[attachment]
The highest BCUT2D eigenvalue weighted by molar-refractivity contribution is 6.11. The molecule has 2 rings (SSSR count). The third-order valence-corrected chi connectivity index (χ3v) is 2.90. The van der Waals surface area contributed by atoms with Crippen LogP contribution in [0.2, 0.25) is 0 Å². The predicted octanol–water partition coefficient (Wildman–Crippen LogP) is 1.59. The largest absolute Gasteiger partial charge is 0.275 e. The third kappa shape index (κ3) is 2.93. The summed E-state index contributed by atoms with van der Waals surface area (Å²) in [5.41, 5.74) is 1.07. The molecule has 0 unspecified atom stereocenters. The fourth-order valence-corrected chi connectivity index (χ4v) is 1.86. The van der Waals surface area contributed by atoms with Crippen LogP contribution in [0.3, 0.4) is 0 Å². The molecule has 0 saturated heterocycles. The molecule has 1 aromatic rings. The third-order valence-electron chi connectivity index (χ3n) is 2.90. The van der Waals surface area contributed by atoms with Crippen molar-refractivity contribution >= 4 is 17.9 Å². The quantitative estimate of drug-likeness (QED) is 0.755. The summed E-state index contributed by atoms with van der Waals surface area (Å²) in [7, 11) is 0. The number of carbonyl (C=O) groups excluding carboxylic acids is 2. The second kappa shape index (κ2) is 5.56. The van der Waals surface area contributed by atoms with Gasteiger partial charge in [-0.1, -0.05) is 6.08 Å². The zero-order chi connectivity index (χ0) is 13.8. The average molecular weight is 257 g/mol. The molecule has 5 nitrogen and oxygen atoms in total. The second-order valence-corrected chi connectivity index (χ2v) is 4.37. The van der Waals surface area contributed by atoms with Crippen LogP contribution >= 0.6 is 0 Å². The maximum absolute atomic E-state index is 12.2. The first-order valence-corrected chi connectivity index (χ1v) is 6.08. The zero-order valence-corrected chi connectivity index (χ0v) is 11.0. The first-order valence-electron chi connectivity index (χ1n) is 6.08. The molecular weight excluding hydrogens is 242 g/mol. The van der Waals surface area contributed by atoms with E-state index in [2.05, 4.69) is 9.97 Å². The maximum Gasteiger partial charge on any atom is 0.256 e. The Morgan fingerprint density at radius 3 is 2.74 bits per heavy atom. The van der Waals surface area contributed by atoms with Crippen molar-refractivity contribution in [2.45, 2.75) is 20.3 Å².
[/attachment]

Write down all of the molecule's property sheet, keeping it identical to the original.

The highest BCUT2D eigenvalue weighted by molar-refractivity contribution is 6.11. The molecule has 2 rings (SSSR count). The third-order valence-corrected chi connectivity index (χ3v) is 2.90. The van der Waals surface area contributed by atoms with Crippen LogP contribution in [0.2, 0.25) is 0 Å². The predicted octanol–water partition coefficient (Wildman–Crippen LogP) is 1.59. The largest absolute Gasteiger partial charge is 0.275 e. The third kappa shape index (κ3) is 2.93. The summed E-state index contributed by atoms with van der Waals surface area (Å²) in [5.41, 5.74) is 1.07. The molecule has 0 unspecified atom stereocenters. The fourth-order valence-corrected chi connectivity index (χ4v) is 1.86. The van der Waals surface area contributed by atoms with Crippen LogP contribution in [0.3, 0.4) is 0 Å². The molecule has 0 saturated heterocycles. The molecule has 1 aromatic rings. The third-order valence-electron chi connectivity index (χ3n) is 2.90. The van der Waals surface area contributed by atoms with Crippen molar-refractivity contribution >= 4 is 17.9 Å². The quantitative estimate of drug-likeness (QED) is 0.755. The summed E-state index contributed by atoms with van der Waals surface area (Å²) in [7, 11) is 0. The number of carbonyl (C=O) groups excluding carboxylic acids is 2. The second kappa shape index (κ2) is 5.56. The van der Waals surface area contributed by atoms with Gasteiger partial charge in [-0.1, -0.05) is 6.08 Å². The zero-order chi connectivity index (χ0) is 13.8. The average molecular weight is 257 g/mol. The molecule has 5 nitrogen and oxygen atoms in total. The second-order valence-corrected chi connectivity index (χ2v) is 4.37. The van der Waals surface area contributed by atoms with Crippen LogP contribution >= 0.6 is 0 Å². The maximum absolute atomic E-state index is 12.2. The first-order valence-corrected chi connectivity index (χ1v) is 6.08. The zero-order valence-corrected chi connectivity index (χ0v) is 11.0. The first-order valence-electron chi connectivity index (χ1n) is 6.08. The molecular weight excluding hydrogens is 242 g/mol. The van der Waals surface area contributed by atoms with E-state index in [2.05, 4.69) is 9.97 Å². The maximum Gasteiger partial charge on any atom is 0.256 e. The Morgan fingerprint density at radius 3 is 2.74 bits per heavy atom. The van der Waals surface area contributed by atoms with Crippen molar-refractivity contribution in [2.45, 2.75) is 20.3 Å².